Starting in September, Bank of America customers will be eligible for a test program allowing them to pay for store purchases using their smartphones. The country's largest consumer bank is partnering with Visa to run the pilot in the New York area, marking the biggest step the two companies have taken so far to create a "digital wallet" with a range of financial capabilities.
Visa will undertake a similar test program in October with US Bancorp. The United States has been slow to deploy mobile payment technologies that have been used in countries like Japan, the United Kingdom, Turkey, and South Korea for years. A Bank of America spokesperson said payments from smartphones are a "critical capability" since users have accepted and adopted bank services from their mobile phones.
A select group of employees and customers in the New York area will be chosen to install small chips supplied from Visa and its technology partners into their smartphones, which will send radio signals over short distances. Customers will need to wave their handset near point-of-sale devices in stores in order for their bank data to be collected and to complete their purchases. The bank did not release figures on how many people would participate in the pilot.
If the pilot goes well, the service may be expanded, a Bank of America spokesperson told Bloomberg. Among the retailers that can accept mobile payments are McDonald's, Burger King, Home Depot, Walgreens, and CVS, as well as New York City taxis, the spokesman said.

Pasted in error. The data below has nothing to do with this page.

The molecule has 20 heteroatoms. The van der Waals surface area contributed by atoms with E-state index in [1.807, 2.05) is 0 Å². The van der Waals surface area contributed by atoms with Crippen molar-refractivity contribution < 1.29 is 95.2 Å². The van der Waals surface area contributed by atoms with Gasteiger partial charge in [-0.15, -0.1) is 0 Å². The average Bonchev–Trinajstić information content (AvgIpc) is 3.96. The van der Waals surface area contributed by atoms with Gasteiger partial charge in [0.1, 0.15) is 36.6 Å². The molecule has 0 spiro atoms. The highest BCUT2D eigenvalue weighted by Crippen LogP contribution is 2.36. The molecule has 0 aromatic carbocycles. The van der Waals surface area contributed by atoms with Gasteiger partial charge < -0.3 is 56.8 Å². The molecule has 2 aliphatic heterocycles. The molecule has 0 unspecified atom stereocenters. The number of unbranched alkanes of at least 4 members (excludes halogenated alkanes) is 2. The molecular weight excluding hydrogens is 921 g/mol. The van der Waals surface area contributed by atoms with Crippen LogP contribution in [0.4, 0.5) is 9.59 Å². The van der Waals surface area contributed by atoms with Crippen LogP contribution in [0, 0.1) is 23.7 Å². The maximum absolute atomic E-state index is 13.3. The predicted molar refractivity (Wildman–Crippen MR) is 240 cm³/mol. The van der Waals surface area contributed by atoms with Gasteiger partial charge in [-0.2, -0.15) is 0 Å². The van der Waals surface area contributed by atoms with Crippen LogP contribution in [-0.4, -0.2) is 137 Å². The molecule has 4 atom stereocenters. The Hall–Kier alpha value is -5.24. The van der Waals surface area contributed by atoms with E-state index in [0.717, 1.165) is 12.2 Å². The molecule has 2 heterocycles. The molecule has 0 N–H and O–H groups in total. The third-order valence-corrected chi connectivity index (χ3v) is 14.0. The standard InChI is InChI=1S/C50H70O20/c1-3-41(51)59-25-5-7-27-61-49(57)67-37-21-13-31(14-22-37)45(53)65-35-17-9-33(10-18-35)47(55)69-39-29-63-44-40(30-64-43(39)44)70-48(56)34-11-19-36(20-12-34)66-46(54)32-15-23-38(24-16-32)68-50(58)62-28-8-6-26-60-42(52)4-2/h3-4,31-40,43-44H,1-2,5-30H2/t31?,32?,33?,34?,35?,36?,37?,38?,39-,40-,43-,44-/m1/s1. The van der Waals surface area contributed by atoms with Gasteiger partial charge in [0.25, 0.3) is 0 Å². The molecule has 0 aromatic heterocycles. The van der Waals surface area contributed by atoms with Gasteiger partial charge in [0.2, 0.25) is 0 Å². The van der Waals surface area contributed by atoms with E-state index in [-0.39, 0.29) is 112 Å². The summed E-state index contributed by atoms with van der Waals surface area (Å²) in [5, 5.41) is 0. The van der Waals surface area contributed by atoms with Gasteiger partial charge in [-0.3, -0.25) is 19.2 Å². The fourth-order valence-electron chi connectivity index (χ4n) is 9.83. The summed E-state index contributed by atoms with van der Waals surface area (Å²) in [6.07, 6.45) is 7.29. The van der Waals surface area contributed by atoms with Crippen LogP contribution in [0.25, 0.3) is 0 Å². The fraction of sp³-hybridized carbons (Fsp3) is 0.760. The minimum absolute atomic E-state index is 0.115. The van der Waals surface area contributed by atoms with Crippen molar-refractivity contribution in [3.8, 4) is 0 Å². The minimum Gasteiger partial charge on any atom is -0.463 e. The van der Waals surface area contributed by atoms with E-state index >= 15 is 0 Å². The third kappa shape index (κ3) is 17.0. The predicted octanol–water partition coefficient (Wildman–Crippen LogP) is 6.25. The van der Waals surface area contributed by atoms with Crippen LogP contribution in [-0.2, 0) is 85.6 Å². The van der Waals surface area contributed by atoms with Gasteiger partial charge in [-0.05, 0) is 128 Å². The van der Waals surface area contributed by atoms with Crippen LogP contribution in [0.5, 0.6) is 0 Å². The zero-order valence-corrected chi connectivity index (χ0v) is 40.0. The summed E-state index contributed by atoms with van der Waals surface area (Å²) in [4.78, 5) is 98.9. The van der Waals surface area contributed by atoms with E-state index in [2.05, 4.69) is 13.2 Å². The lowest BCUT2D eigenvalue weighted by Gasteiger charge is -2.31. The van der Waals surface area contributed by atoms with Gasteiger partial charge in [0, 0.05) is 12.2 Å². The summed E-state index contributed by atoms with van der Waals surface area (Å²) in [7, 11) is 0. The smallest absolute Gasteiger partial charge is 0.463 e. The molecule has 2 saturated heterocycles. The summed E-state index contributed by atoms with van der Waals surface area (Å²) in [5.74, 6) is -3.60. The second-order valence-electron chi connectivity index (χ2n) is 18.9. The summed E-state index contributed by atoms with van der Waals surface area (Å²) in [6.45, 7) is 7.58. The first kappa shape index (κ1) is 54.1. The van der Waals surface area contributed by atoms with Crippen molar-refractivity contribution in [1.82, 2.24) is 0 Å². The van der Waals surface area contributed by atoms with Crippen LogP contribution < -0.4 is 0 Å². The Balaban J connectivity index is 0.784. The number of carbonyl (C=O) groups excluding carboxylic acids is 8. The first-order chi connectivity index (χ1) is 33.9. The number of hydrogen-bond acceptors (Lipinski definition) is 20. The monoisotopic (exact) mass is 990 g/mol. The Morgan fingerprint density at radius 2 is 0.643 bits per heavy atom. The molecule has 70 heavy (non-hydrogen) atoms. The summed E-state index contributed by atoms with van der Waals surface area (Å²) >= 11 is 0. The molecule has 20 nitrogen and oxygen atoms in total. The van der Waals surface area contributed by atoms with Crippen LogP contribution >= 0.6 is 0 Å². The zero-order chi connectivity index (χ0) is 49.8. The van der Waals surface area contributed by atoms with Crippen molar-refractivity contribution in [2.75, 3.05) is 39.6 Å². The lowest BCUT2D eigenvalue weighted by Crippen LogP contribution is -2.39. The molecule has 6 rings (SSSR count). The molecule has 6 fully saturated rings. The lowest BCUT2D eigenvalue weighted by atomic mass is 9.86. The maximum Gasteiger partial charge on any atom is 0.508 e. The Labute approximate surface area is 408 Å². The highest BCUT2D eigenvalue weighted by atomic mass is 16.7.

But broad acceptance of using a smartphone to make purchases may still be a few years away, said Marc DeCastro, research manager of consumer banking & community banking at IDC Financial Insights, a subsidiary of IDC. "Until people are very comfortable being able to do a wipe of the data on their mobile devices if they are stolen or lost... you'll see somewhat of a barrier,'' he said, adding that there is also a limited group of people using smartphones presently.
People need the peace of mind of knowing they can input a number and code on another device that shuts off their phone completely if it is lost or stolen, he said. However, carriers want people to pay for the remote disabling service as a revenue generator, and with a limited number of retailers offering mobile payments right now, DeCastro said he isn't convinced people will want to pay extra.
Momentum has been growing in the mobile banking space, including test programs from carriers and other credit card companies. A joint venture is in the works among Verizon Wireless, AT&T, T-Mobile USA, and Discover Financial Services to offer mobile payment services, according to Reuters. It is not clear whether the plan will use similar technology with chips placed inside the phones or if cell phones will be developed that have wireless payment technology embedded inside.
Mobile banking was first introduced by Bank of America in 2007. The bank has over five million customers who conduct $15 billion in transactions from their cell phones, mainly bill payments and transfers.
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